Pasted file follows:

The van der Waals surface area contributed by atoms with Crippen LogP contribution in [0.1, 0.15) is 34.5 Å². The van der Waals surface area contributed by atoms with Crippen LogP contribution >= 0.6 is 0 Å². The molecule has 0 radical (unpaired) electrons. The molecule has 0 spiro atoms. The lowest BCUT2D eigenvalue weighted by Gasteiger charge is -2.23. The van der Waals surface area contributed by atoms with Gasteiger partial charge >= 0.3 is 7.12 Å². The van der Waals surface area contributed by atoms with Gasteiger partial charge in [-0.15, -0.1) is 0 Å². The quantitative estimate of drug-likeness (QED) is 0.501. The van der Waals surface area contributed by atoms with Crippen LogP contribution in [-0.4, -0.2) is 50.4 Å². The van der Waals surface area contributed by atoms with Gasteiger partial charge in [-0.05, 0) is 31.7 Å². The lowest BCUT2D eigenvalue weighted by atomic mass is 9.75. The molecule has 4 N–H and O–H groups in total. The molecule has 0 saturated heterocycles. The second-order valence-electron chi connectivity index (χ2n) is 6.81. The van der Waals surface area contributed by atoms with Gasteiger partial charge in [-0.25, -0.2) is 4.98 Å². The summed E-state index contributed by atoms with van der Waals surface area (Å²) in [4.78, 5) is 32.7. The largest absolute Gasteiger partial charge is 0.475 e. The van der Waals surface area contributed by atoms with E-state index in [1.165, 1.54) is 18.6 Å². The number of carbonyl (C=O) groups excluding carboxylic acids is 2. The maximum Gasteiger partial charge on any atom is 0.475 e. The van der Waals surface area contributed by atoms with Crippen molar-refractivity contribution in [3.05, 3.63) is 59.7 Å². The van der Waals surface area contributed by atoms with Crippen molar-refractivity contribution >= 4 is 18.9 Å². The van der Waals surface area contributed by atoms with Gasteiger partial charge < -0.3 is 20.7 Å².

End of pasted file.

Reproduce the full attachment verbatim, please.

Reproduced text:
The van der Waals surface area contributed by atoms with Crippen LogP contribution in [0.1, 0.15) is 34.5 Å². The van der Waals surface area contributed by atoms with Crippen LogP contribution >= 0.6 is 0 Å². The molecule has 0 radical (unpaired) electrons. The molecule has 0 spiro atoms. The lowest BCUT2D eigenvalue weighted by Gasteiger charge is -2.23. The van der Waals surface area contributed by atoms with Gasteiger partial charge >= 0.3 is 7.12 Å². The van der Waals surface area contributed by atoms with Gasteiger partial charge in [-0.15, -0.1) is 0 Å². The quantitative estimate of drug-likeness (QED) is 0.501. The van der Waals surface area contributed by atoms with Crippen LogP contribution in [-0.4, -0.2) is 50.4 Å². The van der Waals surface area contributed by atoms with Gasteiger partial charge in [-0.05, 0) is 31.7 Å². The lowest BCUT2D eigenvalue weighted by atomic mass is 9.75. The molecule has 4 N–H and O–H groups in total. The molecule has 0 saturated heterocycles. The second-order valence-electron chi connectivity index (χ2n) is 6.81. The van der Waals surface area contributed by atoms with Gasteiger partial charge in [-0.25, -0.2) is 4.98 Å². The summed E-state index contributed by atoms with van der Waals surface area (Å²) in [4.78, 5) is 32.7. The largest absolute Gasteiger partial charge is 0.475 e. The van der Waals surface area contributed by atoms with E-state index in [1.165, 1.54) is 18.6 Å². The number of carbonyl (C=O) groups excluding carboxylic acids is 2. The maximum Gasteiger partial charge on any atom is 0.475 e. The van der Waals surface area contributed by atoms with Crippen molar-refractivity contribution in [3.05, 3.63) is 59.7 Å². The van der Waals surface area contributed by atoms with Crippen molar-refractivity contribution >= 4 is 18.9 Å². The van der Waals surface area contributed by atoms with Gasteiger partial charge < -0.3 is 20.7 Å².